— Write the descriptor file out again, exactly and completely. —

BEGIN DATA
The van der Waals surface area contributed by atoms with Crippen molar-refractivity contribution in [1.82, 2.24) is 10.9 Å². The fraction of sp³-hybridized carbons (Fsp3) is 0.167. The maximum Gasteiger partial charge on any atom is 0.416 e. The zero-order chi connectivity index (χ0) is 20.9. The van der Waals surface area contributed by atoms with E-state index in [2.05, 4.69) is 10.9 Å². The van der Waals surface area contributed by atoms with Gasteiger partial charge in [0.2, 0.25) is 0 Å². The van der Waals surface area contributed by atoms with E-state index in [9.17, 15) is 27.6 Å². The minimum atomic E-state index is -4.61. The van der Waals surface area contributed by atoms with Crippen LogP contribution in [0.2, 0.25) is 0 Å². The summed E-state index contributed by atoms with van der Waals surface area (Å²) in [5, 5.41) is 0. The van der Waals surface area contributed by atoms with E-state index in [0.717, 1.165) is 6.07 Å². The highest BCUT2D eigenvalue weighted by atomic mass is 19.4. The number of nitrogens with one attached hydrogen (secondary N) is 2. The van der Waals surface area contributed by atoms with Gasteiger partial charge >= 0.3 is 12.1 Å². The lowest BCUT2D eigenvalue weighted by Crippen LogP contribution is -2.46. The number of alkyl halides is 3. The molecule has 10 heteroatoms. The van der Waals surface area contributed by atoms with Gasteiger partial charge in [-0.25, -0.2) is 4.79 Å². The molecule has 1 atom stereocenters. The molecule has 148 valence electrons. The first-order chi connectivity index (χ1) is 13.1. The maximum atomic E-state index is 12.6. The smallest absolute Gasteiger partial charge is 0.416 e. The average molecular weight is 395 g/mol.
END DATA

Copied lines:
The van der Waals surface area contributed by atoms with Crippen molar-refractivity contribution in [1.82, 2.24) is 10.9 Å². The fraction of sp³-hybridized carbons (Fsp3) is 0.167. The maximum Gasteiger partial charge on any atom is 0.416 e. The zero-order chi connectivity index (χ0) is 20.9. The van der Waals surface area contributed by atoms with E-state index in [2.05, 4.69) is 10.9 Å². The van der Waals surface area contributed by atoms with Gasteiger partial charge in [0.2, 0.25) is 0 Å². The van der Waals surface area contributed by atoms with E-state index in [9.17, 15) is 27.6 Å². The minimum atomic E-state index is -4.61. The van der Waals surface area contributed by atoms with Crippen LogP contribution in [0.2, 0.25) is 0 Å². The summed E-state index contributed by atoms with van der Waals surface area (Å²) in [5, 5.41) is 0. The van der Waals surface area contributed by atoms with E-state index in [0.717, 1.165) is 6.07 Å². The highest BCUT2D eigenvalue weighted by atomic mass is 19.4. The number of nitrogens with one attached hydrogen (secondary N) is 2. The van der Waals surface area contributed by atoms with Gasteiger partial charge >= 0.3 is 12.1 Å². The lowest BCUT2D eigenvalue weighted by Crippen LogP contribution is -2.46. The number of alkyl halides is 3. The molecule has 10 heteroatoms. The van der Waals surface area contributed by atoms with Gasteiger partial charge in [-0.25, -0.2) is 4.79 Å². The molecule has 1 atom stereocenters. The molecule has 148 valence electrons. The first-order chi connectivity index (χ1) is 13.1. The maximum atomic E-state index is 12.6. The smallest absolute Gasteiger partial charge is 0.416 e. The average molecular weight is 395 g/mol.